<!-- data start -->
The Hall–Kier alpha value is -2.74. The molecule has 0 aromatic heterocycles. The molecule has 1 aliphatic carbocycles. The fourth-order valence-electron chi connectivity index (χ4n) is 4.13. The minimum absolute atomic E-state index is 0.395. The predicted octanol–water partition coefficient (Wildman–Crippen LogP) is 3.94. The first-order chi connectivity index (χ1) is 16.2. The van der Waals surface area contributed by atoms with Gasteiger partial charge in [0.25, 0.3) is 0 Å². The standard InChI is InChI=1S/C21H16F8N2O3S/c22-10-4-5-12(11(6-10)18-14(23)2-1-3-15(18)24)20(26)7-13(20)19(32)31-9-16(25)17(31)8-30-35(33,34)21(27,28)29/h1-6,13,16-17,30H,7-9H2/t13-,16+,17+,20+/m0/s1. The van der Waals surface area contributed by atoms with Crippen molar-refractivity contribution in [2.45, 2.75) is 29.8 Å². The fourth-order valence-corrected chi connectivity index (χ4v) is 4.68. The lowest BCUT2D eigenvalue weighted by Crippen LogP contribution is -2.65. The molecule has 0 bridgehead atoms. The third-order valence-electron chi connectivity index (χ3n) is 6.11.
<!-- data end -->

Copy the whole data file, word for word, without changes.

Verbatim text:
The Hall–Kier alpha value is -2.74. The molecule has 0 aromatic heterocycles. The molecule has 1 aliphatic carbocycles. The fourth-order valence-electron chi connectivity index (χ4n) is 4.13. The minimum absolute atomic E-state index is 0.395. The predicted octanol–water partition coefficient (Wildman–Crippen LogP) is 3.94. The first-order chi connectivity index (χ1) is 16.2. The van der Waals surface area contributed by atoms with Gasteiger partial charge in [0.25, 0.3) is 0 Å². The standard InChI is InChI=1S/C21H16F8N2O3S/c22-10-4-5-12(11(6-10)18-14(23)2-1-3-15(18)24)20(26)7-13(20)19(32)31-9-16(25)17(31)8-30-35(33,34)21(27,28)29/h1-6,13,16-17,30H,7-9H2/t13-,16+,17+,20+/m0/s1. The van der Waals surface area contributed by atoms with Crippen molar-refractivity contribution in [2.45, 2.75) is 29.8 Å². The fourth-order valence-corrected chi connectivity index (χ4v) is 4.68. The lowest BCUT2D eigenvalue weighted by Crippen LogP contribution is -2.65. The molecule has 0 bridgehead atoms. The third-order valence-electron chi connectivity index (χ3n) is 6.11.